Gun shows are awesome. Even if you don’t buy anything, they’re just fun to go and look at all the stuff. You get the chance to see and handle firearms you might not have found in your local store, but there’s still plenty to spend money on if you so desire.
It’s also a good way to meet up with fellow members of your local gun community, to network with pro-gun activists, and so on.
Yet in Allen, TX, an upcoming gun show is a problem. Why? Because a mass shooting happened and no one is allowed to move on.
Four monthsafter a gunman killed eight people and injured seven more at an outlet mall in Allen, a local company is organizing a gun show less than a mile away.
Driving the news: The Allen Gun Show will take place this weekend at the Credit Union of Texas Event Center.
Why it matters: An event promising “over 500 tables of guns, knives, ammo and shooting supplies” so close to the site of a recent mass shooting is paradigmatic of the gun-rights divide in America.
- While mass shootings often fuel debate over gun regulation, several studies have shown that they also lead to a temporary increase in gun sales.
See, here’s how it goes. If there’s a mass shooting in a given location, absolutely nothing pro-gun can happen there ever again. That includes things like gun shows that were probably already scheduled and planned out, but even a convention for a gun rights organization that was planned at least a year earlier is supposed to cancel its plans, causing thousands to have to cancel their own and likely cost a lot of people a significant amount of money.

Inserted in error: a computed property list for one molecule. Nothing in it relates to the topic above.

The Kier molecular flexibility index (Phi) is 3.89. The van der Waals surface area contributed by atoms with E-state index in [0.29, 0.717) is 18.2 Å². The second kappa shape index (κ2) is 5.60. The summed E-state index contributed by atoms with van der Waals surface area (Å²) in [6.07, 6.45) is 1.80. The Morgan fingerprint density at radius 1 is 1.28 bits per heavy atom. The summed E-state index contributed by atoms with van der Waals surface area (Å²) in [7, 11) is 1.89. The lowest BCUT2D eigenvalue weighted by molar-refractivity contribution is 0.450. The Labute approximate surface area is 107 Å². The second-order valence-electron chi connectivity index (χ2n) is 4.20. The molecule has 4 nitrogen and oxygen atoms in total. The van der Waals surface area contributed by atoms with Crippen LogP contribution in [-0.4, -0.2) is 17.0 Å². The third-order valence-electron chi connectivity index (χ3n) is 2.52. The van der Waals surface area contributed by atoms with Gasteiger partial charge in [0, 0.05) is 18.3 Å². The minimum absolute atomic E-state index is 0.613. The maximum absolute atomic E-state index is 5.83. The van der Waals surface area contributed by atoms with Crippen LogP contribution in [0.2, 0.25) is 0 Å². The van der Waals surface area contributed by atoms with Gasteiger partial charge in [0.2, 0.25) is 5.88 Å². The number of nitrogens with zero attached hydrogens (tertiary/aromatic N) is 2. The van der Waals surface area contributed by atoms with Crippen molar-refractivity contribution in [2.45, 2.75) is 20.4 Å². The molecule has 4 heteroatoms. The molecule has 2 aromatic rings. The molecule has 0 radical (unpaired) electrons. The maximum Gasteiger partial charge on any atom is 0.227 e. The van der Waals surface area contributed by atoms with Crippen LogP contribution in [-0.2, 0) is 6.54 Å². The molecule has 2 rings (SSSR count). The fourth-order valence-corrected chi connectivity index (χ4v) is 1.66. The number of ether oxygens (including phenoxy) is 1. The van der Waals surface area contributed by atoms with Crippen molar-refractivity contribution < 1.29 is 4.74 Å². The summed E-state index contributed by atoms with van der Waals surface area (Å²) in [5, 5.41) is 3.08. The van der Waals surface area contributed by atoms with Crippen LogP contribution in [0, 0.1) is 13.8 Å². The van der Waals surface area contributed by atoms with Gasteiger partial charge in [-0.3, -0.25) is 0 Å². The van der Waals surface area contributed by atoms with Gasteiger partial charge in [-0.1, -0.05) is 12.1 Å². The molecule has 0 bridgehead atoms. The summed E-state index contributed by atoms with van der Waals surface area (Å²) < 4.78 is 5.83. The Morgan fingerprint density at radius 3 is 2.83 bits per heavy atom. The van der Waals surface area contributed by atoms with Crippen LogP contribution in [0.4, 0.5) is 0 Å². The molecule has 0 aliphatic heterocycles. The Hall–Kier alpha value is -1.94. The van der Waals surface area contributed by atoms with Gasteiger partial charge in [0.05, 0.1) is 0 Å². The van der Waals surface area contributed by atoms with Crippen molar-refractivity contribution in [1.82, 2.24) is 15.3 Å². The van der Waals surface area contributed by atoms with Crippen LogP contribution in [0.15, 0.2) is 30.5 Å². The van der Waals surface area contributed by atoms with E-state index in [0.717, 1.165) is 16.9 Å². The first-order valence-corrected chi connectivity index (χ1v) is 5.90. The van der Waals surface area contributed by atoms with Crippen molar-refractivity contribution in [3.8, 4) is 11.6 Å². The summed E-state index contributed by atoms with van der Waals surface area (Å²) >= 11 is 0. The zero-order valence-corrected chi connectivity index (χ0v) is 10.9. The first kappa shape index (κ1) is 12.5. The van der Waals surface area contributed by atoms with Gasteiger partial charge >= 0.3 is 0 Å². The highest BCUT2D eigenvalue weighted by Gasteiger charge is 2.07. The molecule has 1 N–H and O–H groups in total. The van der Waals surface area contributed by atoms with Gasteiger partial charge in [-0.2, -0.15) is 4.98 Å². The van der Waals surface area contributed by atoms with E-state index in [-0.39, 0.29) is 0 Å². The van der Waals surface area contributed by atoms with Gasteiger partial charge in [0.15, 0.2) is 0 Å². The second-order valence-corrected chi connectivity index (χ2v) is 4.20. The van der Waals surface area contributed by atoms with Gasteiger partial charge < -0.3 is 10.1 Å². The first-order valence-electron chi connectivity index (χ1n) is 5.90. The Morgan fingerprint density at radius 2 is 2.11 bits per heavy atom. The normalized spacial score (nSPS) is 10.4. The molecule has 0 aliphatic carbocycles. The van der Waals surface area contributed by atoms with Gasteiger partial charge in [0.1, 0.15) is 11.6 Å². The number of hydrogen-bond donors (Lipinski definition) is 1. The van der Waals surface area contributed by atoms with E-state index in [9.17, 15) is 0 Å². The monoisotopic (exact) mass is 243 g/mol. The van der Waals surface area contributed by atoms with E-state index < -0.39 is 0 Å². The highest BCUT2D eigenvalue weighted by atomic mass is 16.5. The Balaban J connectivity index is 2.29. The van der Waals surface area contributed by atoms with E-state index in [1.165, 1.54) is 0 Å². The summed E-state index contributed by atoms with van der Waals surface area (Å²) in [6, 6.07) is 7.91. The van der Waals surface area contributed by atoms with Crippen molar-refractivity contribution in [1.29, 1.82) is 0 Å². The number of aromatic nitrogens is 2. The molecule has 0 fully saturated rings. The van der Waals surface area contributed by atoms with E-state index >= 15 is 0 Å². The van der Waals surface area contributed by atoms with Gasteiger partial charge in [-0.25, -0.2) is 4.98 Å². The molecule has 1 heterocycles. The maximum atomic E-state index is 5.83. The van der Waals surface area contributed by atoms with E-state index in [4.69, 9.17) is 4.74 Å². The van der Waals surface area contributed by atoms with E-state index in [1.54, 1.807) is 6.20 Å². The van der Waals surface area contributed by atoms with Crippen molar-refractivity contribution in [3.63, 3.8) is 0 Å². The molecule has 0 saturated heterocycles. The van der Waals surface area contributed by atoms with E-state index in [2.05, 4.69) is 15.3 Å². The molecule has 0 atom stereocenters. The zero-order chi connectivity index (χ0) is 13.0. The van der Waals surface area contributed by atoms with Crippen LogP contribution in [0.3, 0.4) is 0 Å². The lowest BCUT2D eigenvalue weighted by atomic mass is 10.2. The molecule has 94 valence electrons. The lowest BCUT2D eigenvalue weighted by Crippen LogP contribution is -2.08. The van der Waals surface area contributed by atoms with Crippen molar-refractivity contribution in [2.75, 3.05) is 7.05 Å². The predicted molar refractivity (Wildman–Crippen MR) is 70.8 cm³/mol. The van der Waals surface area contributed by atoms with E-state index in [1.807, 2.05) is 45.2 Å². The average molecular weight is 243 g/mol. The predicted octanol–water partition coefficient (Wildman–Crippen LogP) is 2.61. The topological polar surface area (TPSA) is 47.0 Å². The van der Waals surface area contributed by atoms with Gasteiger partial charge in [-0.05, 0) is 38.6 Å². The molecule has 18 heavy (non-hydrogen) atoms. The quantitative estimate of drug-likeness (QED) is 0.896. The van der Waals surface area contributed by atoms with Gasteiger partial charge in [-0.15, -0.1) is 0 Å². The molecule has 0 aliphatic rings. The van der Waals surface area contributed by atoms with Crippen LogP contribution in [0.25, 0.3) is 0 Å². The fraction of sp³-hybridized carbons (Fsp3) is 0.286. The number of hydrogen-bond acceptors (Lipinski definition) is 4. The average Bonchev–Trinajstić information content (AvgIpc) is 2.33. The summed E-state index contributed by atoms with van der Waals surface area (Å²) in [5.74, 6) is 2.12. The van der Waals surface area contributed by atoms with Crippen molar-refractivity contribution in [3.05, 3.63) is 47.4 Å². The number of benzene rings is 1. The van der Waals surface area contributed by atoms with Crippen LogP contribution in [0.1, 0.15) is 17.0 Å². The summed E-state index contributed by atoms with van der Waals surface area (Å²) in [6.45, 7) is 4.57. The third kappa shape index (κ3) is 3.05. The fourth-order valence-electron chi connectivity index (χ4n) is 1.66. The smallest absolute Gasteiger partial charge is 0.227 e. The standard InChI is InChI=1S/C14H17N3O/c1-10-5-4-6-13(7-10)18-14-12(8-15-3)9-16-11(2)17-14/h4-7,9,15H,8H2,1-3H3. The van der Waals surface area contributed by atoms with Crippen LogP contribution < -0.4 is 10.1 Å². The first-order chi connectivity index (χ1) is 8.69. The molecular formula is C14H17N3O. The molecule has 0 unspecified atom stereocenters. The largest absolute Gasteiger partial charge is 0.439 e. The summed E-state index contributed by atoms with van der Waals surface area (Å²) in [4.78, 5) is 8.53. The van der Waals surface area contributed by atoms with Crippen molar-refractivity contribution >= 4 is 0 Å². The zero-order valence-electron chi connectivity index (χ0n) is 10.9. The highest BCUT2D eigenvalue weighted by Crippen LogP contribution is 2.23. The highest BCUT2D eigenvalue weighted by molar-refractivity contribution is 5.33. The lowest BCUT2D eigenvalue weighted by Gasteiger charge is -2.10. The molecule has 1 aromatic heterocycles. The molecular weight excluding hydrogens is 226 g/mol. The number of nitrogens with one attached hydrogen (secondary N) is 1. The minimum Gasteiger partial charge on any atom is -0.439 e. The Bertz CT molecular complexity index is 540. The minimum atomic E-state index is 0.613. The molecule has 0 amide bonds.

The shooting in Allen was a terrible thing and only stopped being awful because a good guy with a gun happened to be there–in this case, a police officer on the scene for something different–the whole world is supposed to stop and pretend that life doesn’t go on.
Part of that life is gun shows.
“But the gun show loophole…”
It doesn’t exist. People keep pretending it does, but every licensed dealer at a gun show conducts a NICS background check on every buyer just like they were in a store. Those who are just liquidating parts of their own collection and don’t meet the guidelines for being a dealer don’t have to just like anywhere else in the state.
Yet while I have no doubt people will still bring up the whole “gun show loophole” thing while discussing this show, the truth is that it’s a red herring. It’s a line of attack they think they can use to undermine gun shows entirely.
What they want is for you to feel isolated. They want to limit your exposure to fellow gun enthusiasts. If you think you’re alone, your subconscious might start adjusting your views so that you can once again feel part of the community.
Gun shows, however, prevent that. They allow you to see you’re far from alone, that there are legions who stand for our right to keep and bear arms. They allow you to potentially connect with others so that your voices can be heard collectively.
And gun grabbers don’t like that, so they attack gun shows as a whole.
When there’s been a mass shooting, however, then they pretend that the entire city is somehow too sacred to ever have another gun show again, even though there’s no link between the shows and the shootings.